A very clever phishing campaign targets bloggers and email site owners who pretend to come from their hosting provider who wants to upgrade their domain to use secure DNS (DNSSEC).
As it is possible to determine who is hosting a domain for a website through WHOIS records, IP addresses and HTTP headers, email fraud is highly targeted and falsifies the hosting company used by a website.
In a new Sophos report, researchers explain how fraudsters use this WHOIS information to send targeted emails that "impersonate" WordPress, NameCheap, HostGator, Microsoft Azure and other well-known hosting companies.
The security company first spotted the scam when it received a phishing message allegedly from WordPress, which hosts the NakedSecurity blog.
The Domain Name System (DNS) is the technology that is similar to the real "phone book". It maps the official domain names to the corresponding IP address of the server, where the website is hosted.
There is a newer protocol, DNSSEC, which provides additional security for DNS questions and answers. This feature is usually used as protection by hosting domain providers to prevent DNS data breach.
These phishing messages indicate that the site's DNS provider will upgrade its DNS to secure the DNS (DNSSEC), but must click on a link to activate this improved security feature.
The Sophos report explains that DNSSEC is not something that website owners are accustomed to installing on their own.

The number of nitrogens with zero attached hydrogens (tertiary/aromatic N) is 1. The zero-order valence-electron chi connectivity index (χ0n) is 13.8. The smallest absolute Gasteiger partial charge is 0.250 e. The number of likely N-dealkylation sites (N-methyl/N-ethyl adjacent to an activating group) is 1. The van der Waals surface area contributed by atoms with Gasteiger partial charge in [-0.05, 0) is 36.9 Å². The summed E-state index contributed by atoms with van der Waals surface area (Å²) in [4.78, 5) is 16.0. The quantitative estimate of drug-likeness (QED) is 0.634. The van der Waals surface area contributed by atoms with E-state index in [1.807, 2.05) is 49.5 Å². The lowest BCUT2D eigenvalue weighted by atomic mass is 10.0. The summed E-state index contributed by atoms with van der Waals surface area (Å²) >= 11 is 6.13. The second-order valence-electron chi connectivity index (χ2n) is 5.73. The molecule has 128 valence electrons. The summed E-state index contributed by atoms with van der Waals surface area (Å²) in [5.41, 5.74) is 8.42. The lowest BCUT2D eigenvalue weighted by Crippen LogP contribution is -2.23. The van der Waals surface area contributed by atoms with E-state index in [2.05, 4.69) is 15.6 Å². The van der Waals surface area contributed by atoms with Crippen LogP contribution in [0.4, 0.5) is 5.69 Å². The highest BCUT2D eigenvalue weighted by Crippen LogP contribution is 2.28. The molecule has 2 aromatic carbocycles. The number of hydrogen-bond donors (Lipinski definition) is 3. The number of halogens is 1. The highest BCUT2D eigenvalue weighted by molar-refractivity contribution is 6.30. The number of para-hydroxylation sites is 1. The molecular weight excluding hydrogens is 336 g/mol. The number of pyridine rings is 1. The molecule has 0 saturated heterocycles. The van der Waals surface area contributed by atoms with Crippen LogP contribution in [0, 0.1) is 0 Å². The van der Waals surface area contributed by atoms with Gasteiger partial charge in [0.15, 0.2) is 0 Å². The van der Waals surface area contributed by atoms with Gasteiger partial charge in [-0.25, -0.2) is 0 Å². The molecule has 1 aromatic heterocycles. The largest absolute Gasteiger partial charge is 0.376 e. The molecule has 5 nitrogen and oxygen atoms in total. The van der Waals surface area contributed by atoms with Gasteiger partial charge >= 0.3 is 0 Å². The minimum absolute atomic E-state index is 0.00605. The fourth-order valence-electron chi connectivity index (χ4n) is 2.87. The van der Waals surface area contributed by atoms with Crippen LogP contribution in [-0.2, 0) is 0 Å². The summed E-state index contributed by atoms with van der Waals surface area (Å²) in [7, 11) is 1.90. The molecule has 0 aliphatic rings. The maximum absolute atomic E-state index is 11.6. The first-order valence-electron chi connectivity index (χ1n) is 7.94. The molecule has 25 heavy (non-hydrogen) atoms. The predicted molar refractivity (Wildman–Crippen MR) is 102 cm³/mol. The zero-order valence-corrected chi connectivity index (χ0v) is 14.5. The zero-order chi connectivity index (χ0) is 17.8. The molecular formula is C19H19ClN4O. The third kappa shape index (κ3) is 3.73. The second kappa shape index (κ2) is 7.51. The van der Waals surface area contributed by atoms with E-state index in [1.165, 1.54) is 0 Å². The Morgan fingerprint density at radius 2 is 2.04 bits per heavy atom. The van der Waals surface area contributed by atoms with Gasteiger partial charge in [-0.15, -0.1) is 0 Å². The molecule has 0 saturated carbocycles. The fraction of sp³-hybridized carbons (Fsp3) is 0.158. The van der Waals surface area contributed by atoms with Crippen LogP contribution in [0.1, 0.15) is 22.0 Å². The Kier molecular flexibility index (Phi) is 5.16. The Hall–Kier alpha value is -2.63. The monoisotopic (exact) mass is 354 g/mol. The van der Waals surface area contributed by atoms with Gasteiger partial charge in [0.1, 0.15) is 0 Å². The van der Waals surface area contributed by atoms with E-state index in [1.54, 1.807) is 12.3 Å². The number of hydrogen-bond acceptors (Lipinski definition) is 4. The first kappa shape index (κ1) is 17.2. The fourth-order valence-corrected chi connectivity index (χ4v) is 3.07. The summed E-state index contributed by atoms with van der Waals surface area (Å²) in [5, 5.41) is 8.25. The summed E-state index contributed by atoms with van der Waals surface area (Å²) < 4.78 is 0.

"You probably never set up DNSSEC or used it yourself, because it was usually a function used by service providers to keep DNS databases intact when exchanging data with other DNS servers, ”the report explains.
Given that most independent bloggers will rarely have a reason to check out DNSSEC, spammers exploit their curiosity and fear through this campaign.
Once they click on the malicious links in e-mail, an "unexpectedly believable" Update Assistant page is created.
Interestingly, these pages are dynamically created based on GET parameters with base64 encoding in the URL. These parameters guide the backend to render the page with the appropriate name, logo and URL of the client website.
Some prominent names of hosting companies that are "impersonated" are HostGator, HostMonster, KonaKart, Linode, Magento, Microsoft Azure, NameCheap and Network Solutions.
The goal of this phishing campaign is to steal credentials from unsuspecting users instead of offering them any legitimate DNSSEC protection service.
Users are informed that as soon as the update is complete, they will be redirected to their website. But this is not the case, perhaps because of a scam by the scammers.
"As you can see, scammers claim that you will be redirected to your own site at the end of the process, but instead end up with a URL that includes your site name preceded by the name of the fake site set by the scammers. This creates a 404 error - what we can not tell you is if the scammers made a programming mistake and accidentally redirected you to https: // [THEIRDOMAIN] / your.example instead of directly to https: //your.example or if they wanted all of this, so as not to redirect you directly to your login page, which would seem suspicious since you have already entered the Username and your password ", Sophos states in its report.
As a general rule, to protect against scams like these, email recipients must be very careful with the links they click on an email and especially when they enter credentials them on unknown sites and systems.
Activation of the control identity of two factors can also help prevent phishing attacks that attempt to steal login credentials.
Source of information: Sophos